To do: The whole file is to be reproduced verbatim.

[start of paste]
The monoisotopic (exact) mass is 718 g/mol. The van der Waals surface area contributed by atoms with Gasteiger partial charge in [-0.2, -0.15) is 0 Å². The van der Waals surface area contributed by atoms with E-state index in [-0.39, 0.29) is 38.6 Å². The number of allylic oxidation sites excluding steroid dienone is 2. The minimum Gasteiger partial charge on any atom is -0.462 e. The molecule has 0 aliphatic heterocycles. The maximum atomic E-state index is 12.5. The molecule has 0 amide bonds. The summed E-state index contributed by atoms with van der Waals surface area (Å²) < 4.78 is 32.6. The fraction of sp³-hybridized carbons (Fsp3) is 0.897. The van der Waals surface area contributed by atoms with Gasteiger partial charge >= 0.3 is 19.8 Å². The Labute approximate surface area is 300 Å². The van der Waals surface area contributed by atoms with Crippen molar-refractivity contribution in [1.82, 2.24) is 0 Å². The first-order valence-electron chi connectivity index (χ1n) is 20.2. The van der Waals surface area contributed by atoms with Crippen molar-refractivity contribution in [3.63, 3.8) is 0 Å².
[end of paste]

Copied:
The monoisotopic (exact) mass is 718 g/mol. The van der Waals surface area contributed by atoms with Gasteiger partial charge in [-0.2, -0.15) is 0 Å². The van der Waals surface area contributed by atoms with E-state index in [-0.39, 0.29) is 38.6 Å². The number of allylic oxidation sites excluding steroid dienone is 2. The minimum Gasteiger partial charge on any atom is -0.462 e. The molecule has 0 aliphatic heterocycles. The maximum atomic E-state index is 12.5. The molecule has 0 amide bonds. The summed E-state index contributed by atoms with van der Waals surface area (Å²) < 4.78 is 32.6. The fraction of sp³-hybridized carbons (Fsp3) is 0.897. The van der Waals surface area contributed by atoms with Gasteiger partial charge >= 0.3 is 19.8 Å². The Labute approximate surface area is 300 Å². The van der Waals surface area contributed by atoms with Crippen molar-refractivity contribution in [1.82, 2.24) is 0 Å². The first-order valence-electron chi connectivity index (χ1n) is 20.2. The van der Waals surface area contributed by atoms with Crippen molar-refractivity contribution in [3.63, 3.8) is 0 Å².